My paintings are of what I see and know. They are an invitation to the viewer to contemplate a scene that might also be familiar to them. In a manner, they are a celebration of the ordinary.
An interest in giving an artistic expression to the everyday began early in life.
In the early 1960s things were progressing well on the farm. My parents decided to build a new family home, so we all moved from the “old house” to the “new house” – a fine example of contemporary double brick and tile from the drawing board of local builder Mario Calabrese.
On one of my subsequent wanderings about the place after the family moved in, I discovered left-over tins of cream coloured oil-based paint. Perhaps I was overcome with the fumes or perhaps it was a primaeval urge to make a mark to record my presence, but, whatever the impulse, I was overwhelmed with the notion that Mario’s masterpiece could do with some artistic improvement.
But what could be the subject matter? For this I trawled through my experience of life on our piece of the world.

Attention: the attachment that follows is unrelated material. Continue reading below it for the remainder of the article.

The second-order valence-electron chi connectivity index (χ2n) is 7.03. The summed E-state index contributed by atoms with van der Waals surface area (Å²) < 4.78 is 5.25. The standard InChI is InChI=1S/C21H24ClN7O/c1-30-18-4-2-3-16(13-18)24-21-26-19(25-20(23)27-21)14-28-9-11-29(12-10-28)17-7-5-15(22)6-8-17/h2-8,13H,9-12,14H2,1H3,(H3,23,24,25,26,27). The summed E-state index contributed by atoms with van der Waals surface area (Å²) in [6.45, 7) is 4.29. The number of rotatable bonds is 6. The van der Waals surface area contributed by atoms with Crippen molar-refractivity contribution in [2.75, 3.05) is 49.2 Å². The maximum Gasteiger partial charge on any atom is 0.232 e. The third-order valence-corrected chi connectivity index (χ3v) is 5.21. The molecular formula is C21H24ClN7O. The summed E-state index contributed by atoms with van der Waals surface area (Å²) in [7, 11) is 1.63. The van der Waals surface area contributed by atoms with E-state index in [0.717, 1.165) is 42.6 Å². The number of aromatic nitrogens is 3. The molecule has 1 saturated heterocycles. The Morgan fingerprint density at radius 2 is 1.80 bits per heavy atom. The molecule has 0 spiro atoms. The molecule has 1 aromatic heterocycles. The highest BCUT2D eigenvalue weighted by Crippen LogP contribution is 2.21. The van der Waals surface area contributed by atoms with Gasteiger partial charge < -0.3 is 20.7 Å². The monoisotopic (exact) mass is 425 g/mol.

I knew that we lived in a place called WA. The “West Australian” was delivered to the milk can on a post (letterbox) down by the front gate. The Warren Times was our local paper. The family car had a number plate with a “WA” prefix (for Warren District) as did the truck. My musings were revealing a meaningful pattern. Here was my inspiration. A symbol of my loyalty to family and place.
So, on the tenth course of bricks the new family home soon had four “WA”s in a row meticulously applied in cream paint. I stepped back and, with that feeling of satisfaction that is familiar to anyone who has completed a great work, I thought, in a five-year old’s equivalent, “Yep nailed it!”
Unfortunately, reviews were very harsh. Some days passed and I had pretty much forgotten about my endeavours until I heard a kerfuffle outside and was soon being grilled by my father about whether I knew anything about “THIS!”
As far as I know my masterpiece is still on the side of the house. No amount of scrubbing could get it off. Perhaps one day it may need conserving as an example of my early work.
I am now in my fifth decade as a resident of Fremantle and look to it for inspiration.
Viewers of my current paintings will note the possibly spooky suggestion of an earlier motif in the form of the gloriously colourful and striking Wallenius Willhelmsen ships.
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